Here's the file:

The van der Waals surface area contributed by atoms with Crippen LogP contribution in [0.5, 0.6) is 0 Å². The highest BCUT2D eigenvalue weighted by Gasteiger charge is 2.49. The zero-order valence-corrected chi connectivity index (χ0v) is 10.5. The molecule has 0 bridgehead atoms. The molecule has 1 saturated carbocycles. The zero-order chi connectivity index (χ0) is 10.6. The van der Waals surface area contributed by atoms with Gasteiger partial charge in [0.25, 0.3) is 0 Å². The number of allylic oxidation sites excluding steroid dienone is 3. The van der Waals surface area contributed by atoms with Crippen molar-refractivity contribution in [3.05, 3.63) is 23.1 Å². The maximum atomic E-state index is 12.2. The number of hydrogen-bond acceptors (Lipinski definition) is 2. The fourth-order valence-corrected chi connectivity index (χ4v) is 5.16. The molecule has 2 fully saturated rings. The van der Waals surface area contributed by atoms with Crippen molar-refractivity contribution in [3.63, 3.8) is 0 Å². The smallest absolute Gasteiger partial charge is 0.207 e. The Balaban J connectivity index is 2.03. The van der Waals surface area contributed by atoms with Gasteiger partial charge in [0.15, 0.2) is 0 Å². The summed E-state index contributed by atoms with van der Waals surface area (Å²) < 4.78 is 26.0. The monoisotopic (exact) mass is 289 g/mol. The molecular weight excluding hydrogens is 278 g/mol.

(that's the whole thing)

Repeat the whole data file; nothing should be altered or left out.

The van der Waals surface area contributed by atoms with Crippen LogP contribution in [0.5, 0.6) is 0 Å². The highest BCUT2D eigenvalue weighted by Gasteiger charge is 2.49. The zero-order valence-corrected chi connectivity index (χ0v) is 10.5. The molecule has 0 bridgehead atoms. The molecule has 1 saturated carbocycles. The zero-order chi connectivity index (χ0) is 10.6. The van der Waals surface area contributed by atoms with Gasteiger partial charge in [0.25, 0.3) is 0 Å². The number of allylic oxidation sites excluding steroid dienone is 3. The van der Waals surface area contributed by atoms with Crippen molar-refractivity contribution in [3.05, 3.63) is 23.1 Å². The maximum atomic E-state index is 12.2. The number of hydrogen-bond acceptors (Lipinski definition) is 2. The fourth-order valence-corrected chi connectivity index (χ4v) is 5.16. The molecule has 2 fully saturated rings. The van der Waals surface area contributed by atoms with Crippen molar-refractivity contribution in [3.63, 3.8) is 0 Å². The smallest absolute Gasteiger partial charge is 0.207 e. The Balaban J connectivity index is 2.03. The van der Waals surface area contributed by atoms with Gasteiger partial charge in [0.15, 0.2) is 0 Å². The summed E-state index contributed by atoms with van der Waals surface area (Å²) < 4.78 is 26.0. The monoisotopic (exact) mass is 289 g/mol. The molecular weight excluding hydrogens is 278 g/mol.